Female WWII military pilots previously denied burial at Arlington National Cemetery can now have their ashes interred there.

On Friday, President Barack Obama signed into law a measure clarifying the eligibility of Women Airforce Service Pilots for the honor, overturning an Army decision to exclude them from the well-known cemetery. Congress had previously passed the legislation without any opposition.

White House officials had previously said the change was needed to "honor those surviving members of the Greatest Generation — including these pioneering pilots — who served on active duty during World War II."

That active-duty status has been the problem for advocates of the WASPs for years. Almost 1,100 of the women served from 1942 to 1944, ferrying airplanes, training combat pilots and towing airborne targets. Thirty-eight died during training and support missions.

But after the war, the women were denied veterans benefits and services because they did not qualify as active-duty troops under existing rules.

In 1977, when Congress passed legislation retroactively granting active-duty status to WASP pilots. But after initially ruling that group members could apply for burial of ashes at Arlington National Cemetery, the Army reversed course in 2015 and barred the women from consideration.

Sen. Joni Ernst, R-Iowa, who sponsored legislation in the Senate to help the WASPs, said the change was needed to recognize the service and sacrifice of the women.

"Today is a victorious occasion for a revolutionary group of women who deserve to be celebrated and remembered by all," she said in a statement after the bill signing. "They willingly put their lives on the line in service to our great country, and made tremendous sacrifices to join a ground-breaking flight program to free up their male counterparts for combat duty."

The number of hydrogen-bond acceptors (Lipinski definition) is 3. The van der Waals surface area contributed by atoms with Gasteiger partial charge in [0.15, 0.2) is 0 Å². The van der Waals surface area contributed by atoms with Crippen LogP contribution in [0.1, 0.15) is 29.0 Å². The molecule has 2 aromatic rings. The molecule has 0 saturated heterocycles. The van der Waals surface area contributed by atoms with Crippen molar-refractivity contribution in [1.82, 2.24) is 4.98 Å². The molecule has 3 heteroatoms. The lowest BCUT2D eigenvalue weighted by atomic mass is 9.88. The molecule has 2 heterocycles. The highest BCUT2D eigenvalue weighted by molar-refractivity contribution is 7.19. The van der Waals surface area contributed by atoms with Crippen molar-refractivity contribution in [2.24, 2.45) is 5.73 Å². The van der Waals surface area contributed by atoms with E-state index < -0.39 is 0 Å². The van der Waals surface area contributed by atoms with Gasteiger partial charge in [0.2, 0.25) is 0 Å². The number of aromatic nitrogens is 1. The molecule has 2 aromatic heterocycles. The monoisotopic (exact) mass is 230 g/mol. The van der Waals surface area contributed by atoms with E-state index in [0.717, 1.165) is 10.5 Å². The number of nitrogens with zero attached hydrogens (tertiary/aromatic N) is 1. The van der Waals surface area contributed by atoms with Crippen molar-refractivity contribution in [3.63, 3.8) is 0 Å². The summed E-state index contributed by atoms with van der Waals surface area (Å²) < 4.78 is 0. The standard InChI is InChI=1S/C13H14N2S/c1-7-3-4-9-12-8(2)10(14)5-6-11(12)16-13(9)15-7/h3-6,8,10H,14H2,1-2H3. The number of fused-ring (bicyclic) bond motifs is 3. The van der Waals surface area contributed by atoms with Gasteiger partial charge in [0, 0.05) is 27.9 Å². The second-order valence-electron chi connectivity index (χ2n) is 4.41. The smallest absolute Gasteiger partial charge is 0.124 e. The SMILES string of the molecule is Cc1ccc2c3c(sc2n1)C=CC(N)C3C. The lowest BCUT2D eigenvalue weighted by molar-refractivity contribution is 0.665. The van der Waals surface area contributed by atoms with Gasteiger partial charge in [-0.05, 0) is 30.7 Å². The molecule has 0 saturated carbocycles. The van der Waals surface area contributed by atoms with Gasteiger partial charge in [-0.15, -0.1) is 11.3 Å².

"Restoring what was once the right of the WASP to have their ashes placed at Arlington National Cemetery is undoubtedly the right thing to do in honoring these extraordinary women for their remarkable military service."

Honoring the female WWII veterans became one of the few bipartisan agreements in Congress so far this year, with Ernst and Rep. Martha McSally, R-Ariz., leading Capitol Hill rallies and legislative lobbying on the effort. Ernst is a retired Army lieutenant colonel and McSally is a retired Air Force colonel.

The new law comes as the Pentagon is working to expand all combat roles to female troops, and as lawmakers debate whether women should be forced to register with the Selective Service System if a future military draft is needed.

Leo Shane III covers Congress, Veterans Affairs and the White House for Military Times. He can be reached at lshane@militarytimes.com.